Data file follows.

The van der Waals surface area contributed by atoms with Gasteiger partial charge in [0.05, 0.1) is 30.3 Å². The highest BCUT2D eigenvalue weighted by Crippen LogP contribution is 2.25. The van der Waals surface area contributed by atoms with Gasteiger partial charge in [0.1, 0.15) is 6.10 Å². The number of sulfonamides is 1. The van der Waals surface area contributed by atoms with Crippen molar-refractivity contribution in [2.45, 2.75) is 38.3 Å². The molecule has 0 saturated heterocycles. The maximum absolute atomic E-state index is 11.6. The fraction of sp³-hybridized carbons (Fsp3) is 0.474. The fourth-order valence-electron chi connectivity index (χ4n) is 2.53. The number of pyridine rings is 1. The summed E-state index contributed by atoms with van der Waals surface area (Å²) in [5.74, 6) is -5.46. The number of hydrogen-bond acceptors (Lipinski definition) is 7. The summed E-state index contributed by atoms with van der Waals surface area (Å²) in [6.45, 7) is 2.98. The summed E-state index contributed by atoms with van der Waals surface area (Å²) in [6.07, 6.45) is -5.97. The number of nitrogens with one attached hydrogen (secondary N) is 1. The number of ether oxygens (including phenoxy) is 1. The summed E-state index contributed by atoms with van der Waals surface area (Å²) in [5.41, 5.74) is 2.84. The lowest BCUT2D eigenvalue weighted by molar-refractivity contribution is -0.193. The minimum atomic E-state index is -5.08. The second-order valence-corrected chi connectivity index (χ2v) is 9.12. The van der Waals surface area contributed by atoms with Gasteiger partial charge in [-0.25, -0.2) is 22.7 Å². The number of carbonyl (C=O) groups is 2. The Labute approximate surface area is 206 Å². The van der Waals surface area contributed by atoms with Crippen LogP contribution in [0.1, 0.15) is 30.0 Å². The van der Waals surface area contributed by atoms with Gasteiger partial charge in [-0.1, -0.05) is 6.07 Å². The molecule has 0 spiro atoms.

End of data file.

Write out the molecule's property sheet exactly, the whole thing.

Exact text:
The van der Waals surface area contributed by atoms with Gasteiger partial charge in [0.05, 0.1) is 30.3 Å². The highest BCUT2D eigenvalue weighted by Crippen LogP contribution is 2.25. The van der Waals surface area contributed by atoms with Gasteiger partial charge in [0.1, 0.15) is 6.10 Å². The number of sulfonamides is 1. The van der Waals surface area contributed by atoms with Crippen molar-refractivity contribution in [2.45, 2.75) is 38.3 Å². The molecule has 0 saturated heterocycles. The maximum absolute atomic E-state index is 11.6. The fraction of sp³-hybridized carbons (Fsp3) is 0.474. The fourth-order valence-electron chi connectivity index (χ4n) is 2.53. The number of pyridine rings is 1. The summed E-state index contributed by atoms with van der Waals surface area (Å²) in [5.74, 6) is -5.46. The number of hydrogen-bond acceptors (Lipinski definition) is 7. The summed E-state index contributed by atoms with van der Waals surface area (Å²) in [6.45, 7) is 2.98. The summed E-state index contributed by atoms with van der Waals surface area (Å²) in [6.07, 6.45) is -5.97. The number of nitrogens with one attached hydrogen (secondary N) is 1. The number of ether oxygens (including phenoxy) is 1. The summed E-state index contributed by atoms with van der Waals surface area (Å²) in [5.41, 5.74) is 2.84. The lowest BCUT2D eigenvalue weighted by molar-refractivity contribution is -0.193. The minimum atomic E-state index is -5.08. The second-order valence-corrected chi connectivity index (χ2v) is 9.12. The van der Waals surface area contributed by atoms with Gasteiger partial charge in [-0.25, -0.2) is 22.7 Å². The number of carbonyl (C=O) groups is 2. The Labute approximate surface area is 206 Å². The van der Waals surface area contributed by atoms with Crippen LogP contribution in [0.1, 0.15) is 30.0 Å². The van der Waals surface area contributed by atoms with Gasteiger partial charge in [-0.1, -0.05) is 6.07 Å². The molecule has 0 spiro atoms.